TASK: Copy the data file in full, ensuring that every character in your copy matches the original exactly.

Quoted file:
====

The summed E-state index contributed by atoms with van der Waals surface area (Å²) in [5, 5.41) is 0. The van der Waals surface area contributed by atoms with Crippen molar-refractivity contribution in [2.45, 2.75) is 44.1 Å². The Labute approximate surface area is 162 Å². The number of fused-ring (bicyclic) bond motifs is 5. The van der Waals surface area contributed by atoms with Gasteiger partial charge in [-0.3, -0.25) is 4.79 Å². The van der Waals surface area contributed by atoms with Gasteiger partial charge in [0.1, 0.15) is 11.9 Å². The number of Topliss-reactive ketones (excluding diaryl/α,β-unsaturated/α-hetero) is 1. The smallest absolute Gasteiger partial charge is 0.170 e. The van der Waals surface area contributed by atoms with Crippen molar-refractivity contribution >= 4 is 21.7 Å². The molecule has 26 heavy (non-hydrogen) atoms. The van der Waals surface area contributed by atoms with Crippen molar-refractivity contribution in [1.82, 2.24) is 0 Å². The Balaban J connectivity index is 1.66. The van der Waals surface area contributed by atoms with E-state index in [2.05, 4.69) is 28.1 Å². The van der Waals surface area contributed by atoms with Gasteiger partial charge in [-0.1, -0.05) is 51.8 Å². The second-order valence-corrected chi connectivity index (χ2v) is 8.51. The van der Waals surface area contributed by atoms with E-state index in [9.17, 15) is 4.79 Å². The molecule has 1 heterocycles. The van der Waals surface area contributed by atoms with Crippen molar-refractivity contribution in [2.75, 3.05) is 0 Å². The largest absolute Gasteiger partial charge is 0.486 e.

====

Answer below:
The summed E-state index contributed by atoms with van der Waals surface area (Å²) in [5, 5.41) is 0. The van der Waals surface area contributed by atoms with Crippen molar-refractivity contribution in [2.45, 2.75) is 44.1 Å². The Labute approximate surface area is 162 Å². The number of fused-ring (bicyclic) bond motifs is 5. The van der Waals surface area contributed by atoms with Gasteiger partial charge in [-0.3, -0.25) is 4.79 Å². The van der Waals surface area contributed by atoms with Gasteiger partial charge in [0.1, 0.15) is 11.9 Å². The number of Topliss-reactive ketones (excluding diaryl/α,β-unsaturated/α-hetero) is 1. The smallest absolute Gasteiger partial charge is 0.170 e. The van der Waals surface area contributed by atoms with Crippen molar-refractivity contribution >= 4 is 21.7 Å². The molecule has 26 heavy (non-hydrogen) atoms. The van der Waals surface area contributed by atoms with Crippen molar-refractivity contribution in [1.82, 2.24) is 0 Å². The Balaban J connectivity index is 1.66. The van der Waals surface area contributed by atoms with E-state index in [2.05, 4.69) is 28.1 Å². The van der Waals surface area contributed by atoms with Gasteiger partial charge in [-0.1, -0.05) is 51.8 Å². The second-order valence-corrected chi connectivity index (χ2v) is 8.51. The van der Waals surface area contributed by atoms with E-state index in [9.17, 15) is 4.79 Å². The molecule has 1 heterocycles. The van der Waals surface area contributed by atoms with Crippen molar-refractivity contribution in [2.75, 3.05) is 0 Å². The largest absolute Gasteiger partial charge is 0.486 e.